Williamston History, Family Crest & Coats of Arms

History reveals the roots of the Williamston family name in the ancient Strathclyde people of the Scottish/English Borderlands. It is derived from the Norman personal name William. The name literally was derived from the patronymic expression son of William.

Early Origins of the Williamston family

The surname Williamston was first found in Peebles, where Johannes filius Wilelmi, the Latin form of the name, is found in 1317. "Adam, son of William, rendered to Exchequer the accounts of the burgh of Peebles in 1343, and John, the son of William, was bailie there in 1365. Ion Willameson of Angus was on assize of the marches of Woodwrae in 1388, John Willelmi was official of Brechin in 1434, and Alexander Willyamsone, a native of Aberdeen, and John Williamson, born at Euchemartyn , received letters of denization in England in 1463 and 1480. 'Jhone Williamson and Donald Willeam Allanson his bruder' are witnesses to a bond in 1527. Thomas Williamson was an archer of the guard in the reign of Charles VIII (1485-98). The surname is also spelled in France D'Oillençon, and the families of this name preserve their old motto 'Venture and win.' " [1]

Early History of the Williamston family

This web page shows only a small excerpt of our Williamston research. Another 131 words (9 lines of text) covering the years 1634, 1706, 1702, 1730, 1799, 1730, 1747, 1754, 1757, 1758, 1762, 1765 and are included under the topic Early Williamston History in all our PDF Extended History products and printed products wherever possible.

Williamston Spelling Variations

Scribes in Medieval Scotland spelled names by sound rather than any set of rules, so an enormous number of spelling variations exist in names of that era. Williamston has been spelled Williamson, Wiliamson, Williamsone and others.

Early Notables of the Williamston family (pre 1700)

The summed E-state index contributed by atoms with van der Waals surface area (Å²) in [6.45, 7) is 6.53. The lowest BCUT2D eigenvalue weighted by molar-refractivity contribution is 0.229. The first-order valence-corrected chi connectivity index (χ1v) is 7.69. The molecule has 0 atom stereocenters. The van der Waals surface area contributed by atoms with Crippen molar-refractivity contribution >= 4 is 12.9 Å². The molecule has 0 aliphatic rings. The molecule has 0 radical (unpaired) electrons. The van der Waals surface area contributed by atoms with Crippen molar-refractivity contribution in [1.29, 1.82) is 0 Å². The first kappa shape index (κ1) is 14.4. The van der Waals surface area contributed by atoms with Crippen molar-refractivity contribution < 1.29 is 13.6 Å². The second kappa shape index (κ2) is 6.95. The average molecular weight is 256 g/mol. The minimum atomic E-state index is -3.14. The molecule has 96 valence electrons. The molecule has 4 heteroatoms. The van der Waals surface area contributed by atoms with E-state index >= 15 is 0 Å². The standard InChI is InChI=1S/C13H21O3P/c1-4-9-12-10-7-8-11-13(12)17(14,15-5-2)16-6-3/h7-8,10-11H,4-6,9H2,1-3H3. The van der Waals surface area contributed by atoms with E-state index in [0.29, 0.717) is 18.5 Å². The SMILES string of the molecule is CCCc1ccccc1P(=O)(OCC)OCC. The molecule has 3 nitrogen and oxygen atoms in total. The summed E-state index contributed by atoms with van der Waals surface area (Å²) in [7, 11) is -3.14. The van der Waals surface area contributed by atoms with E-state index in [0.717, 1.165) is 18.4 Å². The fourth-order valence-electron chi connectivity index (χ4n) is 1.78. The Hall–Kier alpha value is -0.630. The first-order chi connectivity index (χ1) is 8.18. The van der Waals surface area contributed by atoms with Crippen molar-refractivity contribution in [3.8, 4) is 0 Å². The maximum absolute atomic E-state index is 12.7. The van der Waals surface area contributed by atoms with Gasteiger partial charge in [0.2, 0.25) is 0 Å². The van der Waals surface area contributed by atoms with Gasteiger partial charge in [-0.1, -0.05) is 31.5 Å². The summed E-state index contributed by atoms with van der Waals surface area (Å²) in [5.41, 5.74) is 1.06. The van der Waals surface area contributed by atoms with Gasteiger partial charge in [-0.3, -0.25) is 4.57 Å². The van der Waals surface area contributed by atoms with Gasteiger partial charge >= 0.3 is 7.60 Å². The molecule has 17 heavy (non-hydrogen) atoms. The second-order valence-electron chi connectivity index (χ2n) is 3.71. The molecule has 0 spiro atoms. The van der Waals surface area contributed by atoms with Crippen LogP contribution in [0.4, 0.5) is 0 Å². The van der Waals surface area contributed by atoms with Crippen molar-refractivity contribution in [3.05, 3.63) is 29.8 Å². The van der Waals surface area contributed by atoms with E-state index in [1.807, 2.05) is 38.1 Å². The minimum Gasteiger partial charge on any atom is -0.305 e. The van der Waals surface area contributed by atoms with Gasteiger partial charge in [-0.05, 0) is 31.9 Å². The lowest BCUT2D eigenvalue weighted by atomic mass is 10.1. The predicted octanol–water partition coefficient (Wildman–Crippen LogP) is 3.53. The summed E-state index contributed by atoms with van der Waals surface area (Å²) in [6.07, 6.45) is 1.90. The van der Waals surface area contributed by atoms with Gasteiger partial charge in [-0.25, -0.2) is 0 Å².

Notable amongst the family at this time was David Williamson, (c. 1634-1706) a Scottish minister and Covenanter who served as moderator of the General Assembly of the Church of Scotland in 1702. He is notable for his long association with Edinburgh's West Kirk, his seven marriages, and his portrayal in the traditional song "Dainty Davie". He is said to have buried six wives and the seventh buried him. During his time as an outlaw, he escaped capture many times, most notably by hiding in bed with Jean Kerr of Cherrytrees, who became the third of his seven wives. Peter Williamson (1730-1799)...
Another 287 words (20 lines of text) are included under the topic Early Williamston Notables in all our PDF Extended History products and printed products wherever possible.

Ireland Migration of the Williamston family to Ireland

Some of the Williamston family moved to Ireland, but this topic is not covered in this excerpt.
Another 61 words (4 lines of text) about their life in Ireland is included in all our PDF Extended History products and printed products wherever possible.

Migration of the Williamston family

The number of Strathclyde Clan families sailing for North America increased steadily as the persecution continued. In the colonies, they could find not only freedom from the iron hand of the English government, but land to settle on. The American War of Independence allowed many of these settlers to prove their independence, while some chose to go to Canada as United Empire Loyalists. Scots played essential roles in the forging of both great nations. Among them: Michael Williamson, who settled in Massachusetts in 1631; James Williamson, who settled in Virginia in 1654 along with Isaac, Richard, Alice, and Ann.



  1. ^ Black, George F., The Surnames of Scotland Their Origin, Meaning and History. New York: New York Public Library, 1946. Print. (ISBN 0-87104-172-3)


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